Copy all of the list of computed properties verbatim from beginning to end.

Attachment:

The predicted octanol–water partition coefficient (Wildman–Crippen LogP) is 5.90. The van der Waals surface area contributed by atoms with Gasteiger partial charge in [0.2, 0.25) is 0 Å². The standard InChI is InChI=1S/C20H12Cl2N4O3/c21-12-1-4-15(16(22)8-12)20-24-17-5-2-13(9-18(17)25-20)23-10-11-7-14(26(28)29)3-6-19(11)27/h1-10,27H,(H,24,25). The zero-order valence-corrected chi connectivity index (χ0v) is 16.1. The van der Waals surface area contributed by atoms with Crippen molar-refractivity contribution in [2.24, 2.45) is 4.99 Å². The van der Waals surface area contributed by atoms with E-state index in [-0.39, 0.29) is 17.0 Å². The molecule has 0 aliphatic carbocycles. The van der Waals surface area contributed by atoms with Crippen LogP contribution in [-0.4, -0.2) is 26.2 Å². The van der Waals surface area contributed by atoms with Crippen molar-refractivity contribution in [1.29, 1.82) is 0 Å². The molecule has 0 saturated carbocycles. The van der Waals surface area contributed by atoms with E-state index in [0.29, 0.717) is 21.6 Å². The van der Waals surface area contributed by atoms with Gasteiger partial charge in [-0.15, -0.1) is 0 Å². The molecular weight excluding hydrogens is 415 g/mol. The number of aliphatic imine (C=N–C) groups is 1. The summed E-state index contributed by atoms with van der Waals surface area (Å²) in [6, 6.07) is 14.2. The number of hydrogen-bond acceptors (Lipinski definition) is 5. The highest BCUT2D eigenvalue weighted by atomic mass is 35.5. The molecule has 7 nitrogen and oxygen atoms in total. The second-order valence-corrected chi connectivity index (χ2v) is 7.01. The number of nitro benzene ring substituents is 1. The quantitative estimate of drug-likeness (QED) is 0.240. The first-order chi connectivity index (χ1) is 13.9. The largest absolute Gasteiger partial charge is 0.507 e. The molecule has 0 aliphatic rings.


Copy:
The predicted octanol–water partition coefficient (Wildman–Crippen LogP) is 5.90. The van der Waals surface area contributed by atoms with Gasteiger partial charge in [0.2, 0.25) is 0 Å². The standard InChI is InChI=1S/C20H12Cl2N4O3/c21-12-1-4-15(16(22)8-12)20-24-17-5-2-13(9-18(17)25-20)23-10-11-7-14(26(28)29)3-6-19(11)27/h1-10,27H,(H,24,25). The zero-order valence-corrected chi connectivity index (χ0v) is 16.1. The van der Waals surface area contributed by atoms with Crippen molar-refractivity contribution in [2.24, 2.45) is 4.99 Å². The van der Waals surface area contributed by atoms with E-state index in [-0.39, 0.29) is 17.0 Å². The molecule has 0 aliphatic carbocycles. The van der Waals surface area contributed by atoms with Crippen LogP contribution in [-0.4, -0.2) is 26.2 Å². The van der Waals surface area contributed by atoms with Crippen molar-refractivity contribution in [1.29, 1.82) is 0 Å². The molecule has 0 saturated carbocycles. The van der Waals surface area contributed by atoms with E-state index in [0.29, 0.717) is 21.6 Å². The van der Waals surface area contributed by atoms with Gasteiger partial charge in [-0.15, -0.1) is 0 Å². The molecular weight excluding hydrogens is 415 g/mol. The number of aliphatic imine (C=N–C) groups is 1. The summed E-state index contributed by atoms with van der Waals surface area (Å²) in [6, 6.07) is 14.2. The number of hydrogen-bond acceptors (Lipinski definition) is 5. The highest BCUT2D eigenvalue weighted by atomic mass is 35.5. The molecule has 7 nitrogen and oxygen atoms in total. The second-order valence-corrected chi connectivity index (χ2v) is 7.01. The number of nitro benzene ring substituents is 1. The quantitative estimate of drug-likeness (QED) is 0.240. The first-order chi connectivity index (χ1) is 13.9. The largest absolute Gasteiger partial charge is 0.507 e. The molecule has 0 aliphatic rings.